The new version 22.1 of AURELION, the dSPACE solution for sensor-realistic simulation for developing and validating perception algorithms and driving functions, again significantly increases the level of detail of simulations and visualizations for virtual test drives. This is demonstrated by new and enhanced lighting and weather effects, expanded truck/trailer model support, and even more U.S. traffic signs. AURELION now supports the testing and training of artificial intelligence (AI) for autonomous driving with semantic segmentation functionalities that enable pixel-level annotation.
The realism of simulations and visualizations for light and atmosphere, rain and fog has been significantly increased in AURELION 22.1.
AURELION can do that, too: In the simulation, you can switch on snowfall and snow then interacts with different materials.
To be able to test partially automated and highly automated trucks with trailers (incl. North American trucks) in virtual test drives, AURELION now offers extended support for such models. The new capabilities include:
The semantic segmentation of images included in AURELION provides pixel-level annotations to image regions. For artificial intelligence testing and training, especially for autonomous driving, this information can be used to help neural networks learn which patterns or textures belong to which semantic class of objects. Subsequently, such networks can be implemented for use cases as diverse as image generation, domain adaptation, lane detection, or drivable area detection.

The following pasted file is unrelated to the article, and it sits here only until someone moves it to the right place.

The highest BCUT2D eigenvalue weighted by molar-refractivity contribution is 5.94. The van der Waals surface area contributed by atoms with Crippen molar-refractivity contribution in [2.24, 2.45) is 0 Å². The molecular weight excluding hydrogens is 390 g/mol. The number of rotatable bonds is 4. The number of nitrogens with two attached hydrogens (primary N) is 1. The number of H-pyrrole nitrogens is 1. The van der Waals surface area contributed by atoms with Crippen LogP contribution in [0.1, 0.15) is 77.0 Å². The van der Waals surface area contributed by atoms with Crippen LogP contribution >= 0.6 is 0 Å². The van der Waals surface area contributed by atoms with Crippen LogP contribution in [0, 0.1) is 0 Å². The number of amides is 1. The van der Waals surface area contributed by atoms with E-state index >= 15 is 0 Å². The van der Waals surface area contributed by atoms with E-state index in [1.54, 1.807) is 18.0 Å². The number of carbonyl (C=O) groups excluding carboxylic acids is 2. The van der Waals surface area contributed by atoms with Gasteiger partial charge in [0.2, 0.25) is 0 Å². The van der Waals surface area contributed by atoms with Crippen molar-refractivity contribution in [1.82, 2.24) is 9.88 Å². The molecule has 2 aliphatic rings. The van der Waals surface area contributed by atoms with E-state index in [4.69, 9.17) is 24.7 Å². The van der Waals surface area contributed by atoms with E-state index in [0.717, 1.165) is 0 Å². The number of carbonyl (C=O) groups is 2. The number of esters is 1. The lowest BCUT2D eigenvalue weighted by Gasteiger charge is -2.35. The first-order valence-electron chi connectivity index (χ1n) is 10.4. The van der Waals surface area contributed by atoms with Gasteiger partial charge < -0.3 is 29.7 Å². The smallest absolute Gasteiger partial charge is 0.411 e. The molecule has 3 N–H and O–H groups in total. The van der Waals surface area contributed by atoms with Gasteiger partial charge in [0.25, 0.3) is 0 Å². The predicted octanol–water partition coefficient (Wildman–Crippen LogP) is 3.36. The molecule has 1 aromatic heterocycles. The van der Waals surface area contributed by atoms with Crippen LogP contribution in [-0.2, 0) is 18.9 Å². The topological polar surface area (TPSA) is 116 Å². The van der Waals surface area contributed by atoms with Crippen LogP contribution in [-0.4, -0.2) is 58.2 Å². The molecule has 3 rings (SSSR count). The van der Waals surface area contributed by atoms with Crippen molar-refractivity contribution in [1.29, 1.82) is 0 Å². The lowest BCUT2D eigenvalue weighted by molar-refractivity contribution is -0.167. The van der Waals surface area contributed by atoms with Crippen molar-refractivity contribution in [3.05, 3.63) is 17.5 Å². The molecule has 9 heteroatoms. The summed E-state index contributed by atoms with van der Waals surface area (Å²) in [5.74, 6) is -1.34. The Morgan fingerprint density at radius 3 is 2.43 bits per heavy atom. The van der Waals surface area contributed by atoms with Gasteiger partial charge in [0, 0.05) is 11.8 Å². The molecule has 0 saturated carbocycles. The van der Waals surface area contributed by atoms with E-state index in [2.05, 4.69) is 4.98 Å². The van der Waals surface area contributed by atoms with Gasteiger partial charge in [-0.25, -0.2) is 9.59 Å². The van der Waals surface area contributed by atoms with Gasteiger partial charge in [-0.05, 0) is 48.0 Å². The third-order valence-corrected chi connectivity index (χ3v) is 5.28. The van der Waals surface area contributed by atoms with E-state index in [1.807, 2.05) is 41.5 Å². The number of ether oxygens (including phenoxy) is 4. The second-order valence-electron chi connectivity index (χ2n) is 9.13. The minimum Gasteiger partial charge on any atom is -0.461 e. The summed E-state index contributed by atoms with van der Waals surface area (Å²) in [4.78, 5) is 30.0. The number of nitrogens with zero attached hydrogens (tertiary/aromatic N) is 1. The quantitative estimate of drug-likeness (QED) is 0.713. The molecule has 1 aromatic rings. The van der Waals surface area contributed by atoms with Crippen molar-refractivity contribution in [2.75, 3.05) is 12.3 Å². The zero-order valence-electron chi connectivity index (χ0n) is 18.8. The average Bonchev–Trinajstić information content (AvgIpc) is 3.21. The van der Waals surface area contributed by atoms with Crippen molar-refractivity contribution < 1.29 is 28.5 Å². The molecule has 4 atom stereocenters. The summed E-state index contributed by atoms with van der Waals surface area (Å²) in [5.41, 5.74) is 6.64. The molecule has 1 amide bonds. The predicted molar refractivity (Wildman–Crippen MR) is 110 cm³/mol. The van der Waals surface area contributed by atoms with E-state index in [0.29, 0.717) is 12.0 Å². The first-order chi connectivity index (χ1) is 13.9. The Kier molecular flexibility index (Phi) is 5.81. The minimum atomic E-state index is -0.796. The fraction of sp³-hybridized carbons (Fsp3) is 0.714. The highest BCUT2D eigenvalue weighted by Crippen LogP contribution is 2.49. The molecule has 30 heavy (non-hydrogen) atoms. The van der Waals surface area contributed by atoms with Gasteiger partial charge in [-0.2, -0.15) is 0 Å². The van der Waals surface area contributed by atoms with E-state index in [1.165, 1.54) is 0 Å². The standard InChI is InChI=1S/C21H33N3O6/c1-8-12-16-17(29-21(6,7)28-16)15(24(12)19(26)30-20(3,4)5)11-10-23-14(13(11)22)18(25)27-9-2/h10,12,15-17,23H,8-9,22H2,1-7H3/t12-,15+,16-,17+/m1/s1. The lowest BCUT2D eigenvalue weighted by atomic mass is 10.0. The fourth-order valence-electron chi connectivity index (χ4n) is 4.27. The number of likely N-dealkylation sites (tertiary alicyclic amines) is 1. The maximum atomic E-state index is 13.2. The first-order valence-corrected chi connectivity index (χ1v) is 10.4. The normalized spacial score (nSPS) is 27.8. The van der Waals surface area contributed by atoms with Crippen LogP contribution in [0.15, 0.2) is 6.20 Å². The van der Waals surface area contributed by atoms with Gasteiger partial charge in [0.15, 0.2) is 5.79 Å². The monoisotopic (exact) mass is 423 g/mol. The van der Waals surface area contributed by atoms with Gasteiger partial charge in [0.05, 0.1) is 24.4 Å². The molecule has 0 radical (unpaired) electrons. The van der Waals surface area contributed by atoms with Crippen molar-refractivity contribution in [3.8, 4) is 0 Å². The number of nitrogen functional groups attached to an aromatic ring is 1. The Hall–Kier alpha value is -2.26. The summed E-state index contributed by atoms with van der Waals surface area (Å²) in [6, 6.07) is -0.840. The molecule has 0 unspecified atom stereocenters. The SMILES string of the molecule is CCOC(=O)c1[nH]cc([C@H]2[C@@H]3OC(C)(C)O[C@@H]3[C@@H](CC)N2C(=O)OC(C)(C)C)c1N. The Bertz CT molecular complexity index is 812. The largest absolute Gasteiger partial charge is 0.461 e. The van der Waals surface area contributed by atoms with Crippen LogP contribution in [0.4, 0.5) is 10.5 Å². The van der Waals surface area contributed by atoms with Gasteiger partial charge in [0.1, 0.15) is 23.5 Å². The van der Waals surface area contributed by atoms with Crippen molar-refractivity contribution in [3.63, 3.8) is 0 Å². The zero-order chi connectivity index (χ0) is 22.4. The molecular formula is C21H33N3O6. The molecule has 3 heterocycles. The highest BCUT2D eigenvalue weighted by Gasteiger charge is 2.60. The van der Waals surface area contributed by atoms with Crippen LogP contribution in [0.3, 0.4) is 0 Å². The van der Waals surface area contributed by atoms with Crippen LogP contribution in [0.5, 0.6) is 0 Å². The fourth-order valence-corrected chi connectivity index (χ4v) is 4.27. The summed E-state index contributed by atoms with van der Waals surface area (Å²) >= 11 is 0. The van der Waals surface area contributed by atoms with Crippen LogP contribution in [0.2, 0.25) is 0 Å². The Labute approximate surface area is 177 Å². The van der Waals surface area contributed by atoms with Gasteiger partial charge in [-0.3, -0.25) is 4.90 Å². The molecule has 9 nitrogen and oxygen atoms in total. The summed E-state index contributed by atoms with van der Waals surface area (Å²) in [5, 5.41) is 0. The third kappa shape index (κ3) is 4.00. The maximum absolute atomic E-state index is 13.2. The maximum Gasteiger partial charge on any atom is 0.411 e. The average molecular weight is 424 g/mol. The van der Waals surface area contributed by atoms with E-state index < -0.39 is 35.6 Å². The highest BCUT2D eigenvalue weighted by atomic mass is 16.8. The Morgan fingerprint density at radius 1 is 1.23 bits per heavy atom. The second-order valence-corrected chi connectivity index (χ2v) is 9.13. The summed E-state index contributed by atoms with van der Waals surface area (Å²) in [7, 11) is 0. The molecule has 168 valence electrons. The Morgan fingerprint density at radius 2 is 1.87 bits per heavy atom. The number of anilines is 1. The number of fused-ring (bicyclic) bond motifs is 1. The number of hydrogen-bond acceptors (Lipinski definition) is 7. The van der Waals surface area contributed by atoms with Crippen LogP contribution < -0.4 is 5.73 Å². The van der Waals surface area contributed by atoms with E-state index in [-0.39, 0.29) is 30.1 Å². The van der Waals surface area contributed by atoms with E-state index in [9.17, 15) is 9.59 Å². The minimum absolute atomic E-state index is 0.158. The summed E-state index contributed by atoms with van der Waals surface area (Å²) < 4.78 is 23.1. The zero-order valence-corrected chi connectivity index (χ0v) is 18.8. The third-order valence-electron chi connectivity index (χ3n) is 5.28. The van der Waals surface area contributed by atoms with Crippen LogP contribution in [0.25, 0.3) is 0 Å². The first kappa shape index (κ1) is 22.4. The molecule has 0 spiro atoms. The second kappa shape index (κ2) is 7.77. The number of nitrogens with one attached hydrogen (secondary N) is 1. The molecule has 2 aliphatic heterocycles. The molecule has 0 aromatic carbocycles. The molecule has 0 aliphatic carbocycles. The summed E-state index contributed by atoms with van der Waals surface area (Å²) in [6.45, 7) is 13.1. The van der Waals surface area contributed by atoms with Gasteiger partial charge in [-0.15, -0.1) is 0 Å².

To display the depth image, the respective distances to the objects per pixel were encoded as grayscale.
While human understanding can perceive different depths and distances, the output of a camera sensor for a computer consists exclusively of color information in a two-dimensional space. To improve the understanding of the environment, depth images are calculated to assign the respective distance to each pixel of the image. Different approaches exist to calculate the depth image. The simulation with AURELION provides the depth information as ground truth.
Another output mode for the camera sensor is optical flow. This enables the detection of motion at the pixel level. This makes it possible, for example, to detect and predict the movements of other road users. AURELION provides both the depth image and the optical flow as ground truth information. This information is ideal for testing and validating new algorithms, it can also be used as input for perception algorithms.
The selection of US traffic signs that can be used in the simulation has been expanded in AURELION 22.1.
Develop your driving functions with the help of AURELION sensor-realistic simulation – in hardware-in-the-loop (HIL) tests, software-in-the-loop (SIL) tests, and parallel validation in the cloud.
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